The DSP gene provides instructions for making a protein called desmoplakin. This protein is found primarily in cells of the heart and skin, where it is a major component of specialized structures called desmosomes. These structures help hold neighboring cells together, which provides strength and stability to tissues. Desmosomes may also be involved in other critical cell functions, including chemical signaling pathways, the process by which cells mature to perform specific functions (differentiation), and the self-destruction of cells (apoptosis).
Genetics Home Reference provides information about arrhythmogenic right ventricular cardiomyopathy.
Several mutations in the DSP gene have been found to cause a form of keratoderma with woolly hair classified as type II. This form of the condition is also known as Carvajal syndrome. It is characterized by thick, calloused skin on the palms of the hands and soles of the feet (palmoplantar keratoderma); coarse, dry, fine, and tightly curled hair; and a potentially life-threatening form of heart disease called dilated left ventricular cardiomyopathy.
The DSP gene mutations that cause keratoderma with woolly hair type II lead to the production of an abnormally short version of the desmoplakin protein. The abnormal protein alters the structure of desmosomes, preventing cells from attaching to one another effectively. Researchers suspect that the impaired connections between cells make the skin, hair, and heart muscle more fragile. Over time, as these tissues are exposed to mechanical stress (for example, friction on the surface of the skin or the constant contraction and relaxation of the heart muscle), they become damaged and can no longer function normally. This mechanism probably underlies the skin, hair, and heart problems that occur in keratoderma with woolly hair type II. Studies suggest that abnormal cell signaling may also contribute to cardiomyopathy in people with this condition.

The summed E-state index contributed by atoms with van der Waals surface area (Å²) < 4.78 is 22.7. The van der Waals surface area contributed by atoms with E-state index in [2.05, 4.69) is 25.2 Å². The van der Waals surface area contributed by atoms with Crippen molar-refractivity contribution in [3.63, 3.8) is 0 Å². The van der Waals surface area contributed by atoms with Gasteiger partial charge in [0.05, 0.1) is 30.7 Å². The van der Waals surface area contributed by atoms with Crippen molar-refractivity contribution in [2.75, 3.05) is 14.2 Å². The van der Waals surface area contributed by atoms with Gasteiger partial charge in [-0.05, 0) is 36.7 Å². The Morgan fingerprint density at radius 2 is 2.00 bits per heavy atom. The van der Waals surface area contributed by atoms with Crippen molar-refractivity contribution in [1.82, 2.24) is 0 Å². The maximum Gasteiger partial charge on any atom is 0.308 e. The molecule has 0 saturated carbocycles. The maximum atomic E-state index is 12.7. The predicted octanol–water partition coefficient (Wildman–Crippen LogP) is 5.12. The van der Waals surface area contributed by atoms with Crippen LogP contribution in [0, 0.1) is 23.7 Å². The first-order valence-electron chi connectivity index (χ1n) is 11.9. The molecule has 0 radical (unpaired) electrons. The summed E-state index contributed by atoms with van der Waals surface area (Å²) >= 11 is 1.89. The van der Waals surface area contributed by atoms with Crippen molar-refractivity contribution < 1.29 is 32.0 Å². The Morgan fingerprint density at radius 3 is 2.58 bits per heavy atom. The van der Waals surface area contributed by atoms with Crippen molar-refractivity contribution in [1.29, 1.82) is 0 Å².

DSP gene mutations have also been found to cause a spectrum of signs and symptoms that overlap with those of keratoderma with woolly hair type II (described above). A few families have had similar skin, hair, and heart abnormalities plus missing or unusually small teeth. Other families have had skin and hair abnormalities similar to keratoderma with woolly hair type II but no apparent heart problems. Still others have had palmoplantar keratoderma only, without any other features. DSP gene mutations can also cause a potentially life-threatening form of heart disease called arrhythmogenic right ventricular cardiomyopathy (ARVC) without abnormalities of the skin and hair. Although these conditions are all related to impaired function of desmoplakin and abnormal desmosomes, it is unclear how mutations in this gene lead to these different patterns of features.
At least four mutations in the DSP gene have been identified in people with a disorder called lethal acantholytic epidermolysis bullosa (LAEB). Features of this condition include very fragile skin that blisters and detaches easily, a complete absence of hair (alopecia), abnormal or missing fingernails, teeth that are present from birth (neonatal teeth), and abnormalities of the heart muscle (cardiomyopathy). The skin abnormalities lead to a severe loss of fluids and death in early infancy. Like the mutations that cause keratoderma with woolly hair type II, the mutations associated with LAEB lead to an abnormally short version of desmoplakin and impaired function of desmosomes. However, the protein associated with LAEB is missing additional regions, which probably accounts for the more severe signs and symptoms associated with this condition.
- 250/210 kDa paraneoplastic pemphigus antigen
- desmoplakin I
- desmoplakin II
- desmoplakin isoform I
- desmoplakin isoform II